All about Rice in Iran: History, Cultivation and traditional Iranian rice-based foods

With the arrival of spring, the process of cultivating rice in the coastal plains of Gilan and Mazandaran Provinces begins.

Rice plays an undeniable role in Persian cuisine. Go to a Persian restaurant and you will be hardly able to order a meal without rice. Although it was traditionally the major staple item in northern Iran and bread was considered the dominant staple in other parts, nowadays a rice-based diet is widely used throughout the whole country.

The variety of rice types and also the cooking methods in Iran seems unbelievable. You can find specialist shops (specifically in the northern cities) which sell nothing but rice. Moreover, it is not only the type and quality of the rice that matters, but the age of it is also so important! According to Iranian people, it is better to store rice for at least a year before using it. They even have a special method for rice making which is totally different compared to other rice-loving nations. In this article, we’ll take you on a journey to explore this famous ingredient in Persian diet.


Tahdeeg

Zereshk Polo, rice mixed with barberries


History of Rice in Iran

There is no exact information about the precise era in which rice was introduced along the Caspian shore and the Iranian cuisine, but we know that it was not widely grown in the country before the Islamic period. One evidence comes from the fact that there is no word for rice in Avesta. The farming of rice reached Iran from southeast Asia and India. It was a specialty of the Safavid empire’s royal household cuisine at first and became a major part of Iranian cookery by the end of the 16th century. Before that, during the 7th-13th centuries, rice was cultivated in Azerbaijan, Fars, Khuzestan and most importantly, the Caspian provinces, the very regions that are still the main areas of rice production.

Rice Paddies of Iran

As mentioned above, rice is mainly produced in the northern part of Iran, where the fields are located near the Caspian Sea. Gilan is the most important province in this regard, considering the fact that 52% of farmlands in this province are paddy fields. This number is about 16% in Mazandaran province, 3% in Fars province and less than 1% in the rest of the country.

Paddy Fileds of Gilan

Paddy Fileds of Gilan, Photo@irna.ir

Gilan yields about 50% of the national harvest and the process of cultivating rice in this province commences in late March. The peak period of the job is around April and May. The tough and exhausting labor of rice cultivation is mainly done by women in this region and you’ll see them working hard in the paddy fields wearing their colorful traditional clothes.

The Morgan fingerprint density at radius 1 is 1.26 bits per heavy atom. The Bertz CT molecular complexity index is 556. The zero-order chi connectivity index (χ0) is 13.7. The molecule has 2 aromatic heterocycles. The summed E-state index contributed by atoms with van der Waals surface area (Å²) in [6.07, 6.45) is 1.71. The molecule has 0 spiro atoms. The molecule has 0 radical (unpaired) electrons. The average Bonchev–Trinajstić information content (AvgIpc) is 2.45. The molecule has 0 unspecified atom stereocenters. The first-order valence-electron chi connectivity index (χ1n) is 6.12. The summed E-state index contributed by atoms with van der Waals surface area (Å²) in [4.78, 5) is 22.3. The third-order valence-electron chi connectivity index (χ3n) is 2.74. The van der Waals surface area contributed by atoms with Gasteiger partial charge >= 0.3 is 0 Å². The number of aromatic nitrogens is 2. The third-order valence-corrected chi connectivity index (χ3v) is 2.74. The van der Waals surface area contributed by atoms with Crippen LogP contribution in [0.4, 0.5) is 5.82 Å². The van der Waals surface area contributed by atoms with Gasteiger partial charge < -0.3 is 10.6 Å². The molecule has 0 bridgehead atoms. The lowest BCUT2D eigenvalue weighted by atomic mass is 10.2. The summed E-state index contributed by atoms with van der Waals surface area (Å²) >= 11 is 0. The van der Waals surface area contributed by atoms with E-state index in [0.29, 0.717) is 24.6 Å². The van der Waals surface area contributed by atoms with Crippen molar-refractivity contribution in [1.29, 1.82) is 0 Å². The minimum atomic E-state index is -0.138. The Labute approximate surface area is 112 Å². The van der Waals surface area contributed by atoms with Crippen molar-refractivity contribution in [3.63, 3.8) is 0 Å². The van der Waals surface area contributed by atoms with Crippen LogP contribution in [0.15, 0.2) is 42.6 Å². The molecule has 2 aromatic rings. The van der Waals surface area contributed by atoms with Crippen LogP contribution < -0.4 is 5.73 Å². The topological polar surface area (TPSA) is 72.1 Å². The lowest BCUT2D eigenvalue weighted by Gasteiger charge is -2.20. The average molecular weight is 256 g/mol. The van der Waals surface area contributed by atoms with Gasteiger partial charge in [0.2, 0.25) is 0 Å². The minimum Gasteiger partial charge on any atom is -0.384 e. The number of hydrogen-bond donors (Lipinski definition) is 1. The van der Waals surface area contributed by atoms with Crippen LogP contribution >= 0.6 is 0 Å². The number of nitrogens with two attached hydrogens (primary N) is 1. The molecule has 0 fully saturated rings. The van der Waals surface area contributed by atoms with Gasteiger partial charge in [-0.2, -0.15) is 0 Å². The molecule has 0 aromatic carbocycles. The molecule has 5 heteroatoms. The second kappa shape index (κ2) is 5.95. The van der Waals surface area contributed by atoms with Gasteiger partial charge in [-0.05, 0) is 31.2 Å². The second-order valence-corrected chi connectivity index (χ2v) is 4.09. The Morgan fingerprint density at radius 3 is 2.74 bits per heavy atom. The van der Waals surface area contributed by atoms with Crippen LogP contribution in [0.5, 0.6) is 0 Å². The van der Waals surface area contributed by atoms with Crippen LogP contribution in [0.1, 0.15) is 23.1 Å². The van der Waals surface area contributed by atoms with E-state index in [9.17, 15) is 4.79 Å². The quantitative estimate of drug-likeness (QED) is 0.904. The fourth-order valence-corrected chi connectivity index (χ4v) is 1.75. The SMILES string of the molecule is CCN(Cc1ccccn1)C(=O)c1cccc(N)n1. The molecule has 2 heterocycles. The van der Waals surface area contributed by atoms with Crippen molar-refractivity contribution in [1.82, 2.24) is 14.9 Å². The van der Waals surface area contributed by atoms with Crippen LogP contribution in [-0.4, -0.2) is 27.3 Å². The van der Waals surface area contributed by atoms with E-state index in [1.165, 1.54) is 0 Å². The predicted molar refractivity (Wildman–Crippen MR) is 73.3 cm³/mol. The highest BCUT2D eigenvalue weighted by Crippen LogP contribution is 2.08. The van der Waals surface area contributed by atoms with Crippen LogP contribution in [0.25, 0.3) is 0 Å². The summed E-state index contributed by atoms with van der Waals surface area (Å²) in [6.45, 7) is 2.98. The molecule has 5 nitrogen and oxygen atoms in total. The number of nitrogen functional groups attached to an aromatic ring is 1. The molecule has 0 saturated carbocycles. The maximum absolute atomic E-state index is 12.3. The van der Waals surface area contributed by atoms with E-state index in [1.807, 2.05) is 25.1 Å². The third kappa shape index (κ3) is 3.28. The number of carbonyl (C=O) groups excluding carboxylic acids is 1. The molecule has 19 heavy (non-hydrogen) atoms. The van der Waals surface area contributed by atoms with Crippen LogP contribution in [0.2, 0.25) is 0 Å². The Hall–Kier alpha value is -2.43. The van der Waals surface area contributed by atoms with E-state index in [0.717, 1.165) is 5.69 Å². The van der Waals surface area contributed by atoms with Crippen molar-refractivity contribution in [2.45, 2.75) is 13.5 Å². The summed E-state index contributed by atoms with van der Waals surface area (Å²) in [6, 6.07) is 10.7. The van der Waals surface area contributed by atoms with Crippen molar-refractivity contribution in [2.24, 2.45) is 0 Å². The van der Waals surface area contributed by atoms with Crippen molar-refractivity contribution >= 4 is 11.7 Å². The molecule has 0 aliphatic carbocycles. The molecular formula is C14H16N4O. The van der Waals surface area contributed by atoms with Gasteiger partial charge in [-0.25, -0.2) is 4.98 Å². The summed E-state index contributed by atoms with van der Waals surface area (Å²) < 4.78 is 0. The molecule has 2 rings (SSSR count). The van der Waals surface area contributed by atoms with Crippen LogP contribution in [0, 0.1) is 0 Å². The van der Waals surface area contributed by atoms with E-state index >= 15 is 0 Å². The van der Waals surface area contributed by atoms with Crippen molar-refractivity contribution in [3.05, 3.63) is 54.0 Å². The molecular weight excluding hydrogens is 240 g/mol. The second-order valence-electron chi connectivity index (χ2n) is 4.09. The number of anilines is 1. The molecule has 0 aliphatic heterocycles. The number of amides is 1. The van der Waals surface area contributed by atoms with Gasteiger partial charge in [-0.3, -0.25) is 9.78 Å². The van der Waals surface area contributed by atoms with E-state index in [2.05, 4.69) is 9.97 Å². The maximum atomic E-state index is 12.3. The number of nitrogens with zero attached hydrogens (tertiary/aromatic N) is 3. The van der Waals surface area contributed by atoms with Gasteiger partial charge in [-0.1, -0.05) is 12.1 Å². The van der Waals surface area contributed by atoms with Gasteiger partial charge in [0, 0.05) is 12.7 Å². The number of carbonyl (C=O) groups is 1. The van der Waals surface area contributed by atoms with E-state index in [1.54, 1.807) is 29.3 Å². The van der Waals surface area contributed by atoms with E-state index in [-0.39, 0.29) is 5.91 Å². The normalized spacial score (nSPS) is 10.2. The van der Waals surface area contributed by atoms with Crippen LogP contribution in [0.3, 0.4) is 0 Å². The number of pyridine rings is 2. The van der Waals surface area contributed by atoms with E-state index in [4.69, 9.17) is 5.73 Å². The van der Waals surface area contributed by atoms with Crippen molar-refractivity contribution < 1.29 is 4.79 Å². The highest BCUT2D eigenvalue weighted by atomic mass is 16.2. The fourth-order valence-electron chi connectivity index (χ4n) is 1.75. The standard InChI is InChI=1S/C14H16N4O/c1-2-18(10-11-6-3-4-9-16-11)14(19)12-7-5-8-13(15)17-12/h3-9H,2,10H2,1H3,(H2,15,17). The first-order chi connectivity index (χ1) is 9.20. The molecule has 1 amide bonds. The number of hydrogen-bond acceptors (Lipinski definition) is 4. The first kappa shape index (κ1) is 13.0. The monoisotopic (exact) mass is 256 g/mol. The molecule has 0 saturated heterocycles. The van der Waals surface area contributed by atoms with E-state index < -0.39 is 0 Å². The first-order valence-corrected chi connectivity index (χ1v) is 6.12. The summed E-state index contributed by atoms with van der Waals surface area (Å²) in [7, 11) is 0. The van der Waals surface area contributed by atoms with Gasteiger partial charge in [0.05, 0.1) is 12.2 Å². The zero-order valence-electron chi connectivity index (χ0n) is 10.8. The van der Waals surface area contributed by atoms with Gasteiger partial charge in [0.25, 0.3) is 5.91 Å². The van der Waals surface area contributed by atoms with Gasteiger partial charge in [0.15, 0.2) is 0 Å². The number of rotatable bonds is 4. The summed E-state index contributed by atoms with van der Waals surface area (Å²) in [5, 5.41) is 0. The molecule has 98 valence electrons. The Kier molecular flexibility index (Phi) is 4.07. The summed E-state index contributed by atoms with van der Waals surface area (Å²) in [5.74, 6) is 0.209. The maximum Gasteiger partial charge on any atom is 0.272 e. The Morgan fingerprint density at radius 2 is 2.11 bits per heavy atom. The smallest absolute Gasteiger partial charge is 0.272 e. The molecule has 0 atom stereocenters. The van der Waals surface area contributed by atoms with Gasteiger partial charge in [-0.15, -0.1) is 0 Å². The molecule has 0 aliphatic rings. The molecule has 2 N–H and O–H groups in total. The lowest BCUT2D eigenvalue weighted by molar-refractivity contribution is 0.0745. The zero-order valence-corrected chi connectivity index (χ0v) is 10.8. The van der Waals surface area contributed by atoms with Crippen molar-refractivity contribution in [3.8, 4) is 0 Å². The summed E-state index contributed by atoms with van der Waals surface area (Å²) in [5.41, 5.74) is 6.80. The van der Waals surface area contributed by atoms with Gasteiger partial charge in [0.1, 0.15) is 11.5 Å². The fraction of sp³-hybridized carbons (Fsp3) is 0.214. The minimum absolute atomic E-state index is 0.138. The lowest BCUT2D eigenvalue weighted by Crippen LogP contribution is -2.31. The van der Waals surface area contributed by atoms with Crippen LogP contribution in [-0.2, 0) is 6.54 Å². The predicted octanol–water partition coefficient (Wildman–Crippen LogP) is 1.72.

Paddy Fileds of Gilan

Paddy Fileds of Gilan


Paddy Fileds of Gilan

Women in Gilan working in Paddy Fileds. Photo@irna.ir


Making rice like an Iranian!

There are different types of rice in Iran such as Gerde, Domsiah (literally meaning black-tail, because it’s black at one end), Champa, Doodi (smoked rice), Lenjan and Tarom. Cooking methods also differ depending on the food type or the occasion in which the food is going to serve. Rice cooking method in Iran includes 3 primary procedures named Polow and Chelow (that is when rice is soaked in salted water and then is boiled. Chelow is plain rice served as an accompaniment to a stew or kebab, whereas Polow is rice mixed with something), Kateh (traditional dish of Gilan which is when rice is cooked until the water is absorbed completely) and Dami (which is similar to Kateh but is cooked along with other ingredients such as grains and beans).

Tahchin, the most famous Iranian food made of rice. Photo@persiannoon.com

Iranians normally cover the rice with Damkoni (a fitted fabric pot-lid cover) to prevent the vapor from escaping while steaming.

Damkoni

Damkoni for preserving the vapor in the pot. Photo by Yeganeh Rezaian@explorepartsunknown.com

The other component that makes Iranians’ method unique is the golden, crunchy-crisp layer at the bottom of the pot which is called Tah-Deeg(Tah in Farsi means bottom and Deeg is a pot, so it literally means the bottom of the pot!). Persians make several variations of Tahdeeg using thin flatbread, potato and even fresh leaves of Romaine lettuce or grape leaves.


Process of Making TahDeeg using bread. Photo by Yeganeh Rezaian@explorepartsunknown.com



TahDeeg made of bread


Iranian rice-based Foods

Many Iranian dishes consist of rice, as an accompaniment of another meal or as the main ingredient. The most famous ones are Baghali Polow ( rice mixed with fava beans and served with lamb shank or chicken), Sabzi Polow (or herbed rice, scented with dill, mint, and other soft herbs, along with saffron), Zereshk Polow (rice mixed with barberries and saffron and served with pieces of cooked chicken), Tahchin( rice mixed with yogurt, egg, and saffron and served with chicken, orange peels, pistachios and almonds) Lobia Polow (rice mixed with green beans, beef, tomato paste, and fried onion) and Adas Polow ( rice mixed with lentil).

Lobia Polow. Photo@fae-magazine.com



Baghali Polow

Baghali Polow. Photo@fae-magazine.com



Adas Polow

Adas Polow. Photo@ pinterest.com


There is also a group of stuffed vegetable dishes called Dolmeh which is also very popular in Iranian dishes which have rice as one of their main ingredients. Common vegetables for stuffing include eggplant, tomato, lettuce, cabbage, capsicum, and grape leaves. The filling usually consists of soaked or parboiled rice, spices, and minced meat.

Dolmeh

Dolmeh wrapped in grape leaves. Photo@yjc.ir



Dolmeh

Dolmeh made of bell pepper. Photo@proportionalplate.com

Another famous meal is Kofteh whose ingredients are similar to those of Dolmeh but are cooked and served in different shapes and styles and some provinces have their special version of it.

Kofteh. Photo@golemanoto.ir

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